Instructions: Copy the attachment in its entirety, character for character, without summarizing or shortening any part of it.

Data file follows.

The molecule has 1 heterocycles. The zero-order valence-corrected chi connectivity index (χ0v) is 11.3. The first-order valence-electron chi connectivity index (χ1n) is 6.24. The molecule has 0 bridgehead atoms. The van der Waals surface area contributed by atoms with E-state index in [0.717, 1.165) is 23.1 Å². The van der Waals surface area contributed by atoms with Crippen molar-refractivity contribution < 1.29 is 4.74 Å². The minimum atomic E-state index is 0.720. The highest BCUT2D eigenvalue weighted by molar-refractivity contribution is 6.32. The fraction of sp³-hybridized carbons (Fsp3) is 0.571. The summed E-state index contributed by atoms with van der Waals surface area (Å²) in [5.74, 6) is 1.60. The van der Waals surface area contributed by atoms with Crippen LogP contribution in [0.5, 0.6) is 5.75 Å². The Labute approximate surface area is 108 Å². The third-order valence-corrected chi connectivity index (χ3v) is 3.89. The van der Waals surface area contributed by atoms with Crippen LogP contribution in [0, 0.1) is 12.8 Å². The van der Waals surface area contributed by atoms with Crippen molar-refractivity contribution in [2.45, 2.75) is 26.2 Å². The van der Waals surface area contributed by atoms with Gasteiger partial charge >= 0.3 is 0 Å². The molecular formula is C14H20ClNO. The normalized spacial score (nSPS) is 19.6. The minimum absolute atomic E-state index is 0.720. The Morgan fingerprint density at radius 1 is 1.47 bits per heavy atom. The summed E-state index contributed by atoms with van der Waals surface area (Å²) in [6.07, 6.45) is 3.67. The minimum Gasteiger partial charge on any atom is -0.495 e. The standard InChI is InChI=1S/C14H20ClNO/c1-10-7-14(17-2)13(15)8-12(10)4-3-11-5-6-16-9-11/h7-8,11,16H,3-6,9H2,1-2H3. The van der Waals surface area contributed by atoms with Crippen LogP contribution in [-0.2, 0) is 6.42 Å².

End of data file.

The molecule has 1 heterocycles. The zero-order valence-corrected chi connectivity index (χ0v) is 11.3. The first-order valence-electron chi connectivity index (χ1n) is 6.24. The molecule has 0 bridgehead atoms. The van der Waals surface area contributed by atoms with E-state index in [0.717, 1.165) is 23.1 Å². The van der Waals surface area contributed by atoms with Crippen molar-refractivity contribution < 1.29 is 4.74 Å². The minimum atomic E-state index is 0.720. The highest BCUT2D eigenvalue weighted by molar-refractivity contribution is 6.32. The fraction of sp³-hybridized carbons (Fsp3) is 0.571. The summed E-state index contributed by atoms with van der Waals surface area (Å²) in [5.74, 6) is 1.60. The van der Waals surface area contributed by atoms with Crippen LogP contribution in [0.5, 0.6) is 5.75 Å². The Labute approximate surface area is 108 Å². The third-order valence-corrected chi connectivity index (χ3v) is 3.89. The van der Waals surface area contributed by atoms with Crippen LogP contribution in [0, 0.1) is 12.8 Å². The van der Waals surface area contributed by atoms with Crippen molar-refractivity contribution in [2.45, 2.75) is 26.2 Å². The van der Waals surface area contributed by atoms with Gasteiger partial charge >= 0.3 is 0 Å². The molecular formula is C14H20ClNO. The normalized spacial score (nSPS) is 19.6. The minimum absolute atomic E-state index is 0.720. The Morgan fingerprint density at radius 1 is 1.47 bits per heavy atom. The summed E-state index contributed by atoms with van der Waals surface area (Å²) in [6.07, 6.45) is 3.67. The minimum Gasteiger partial charge on any atom is -0.495 e. The standard InChI is InChI=1S/C14H20ClNO/c1-10-7-14(17-2)13(15)8-12(10)4-3-11-5-6-16-9-11/h7-8,11,16H,3-6,9H2,1-2H3. The van der Waals surface area contributed by atoms with Crippen LogP contribution in [-0.2, 0) is 6.42 Å².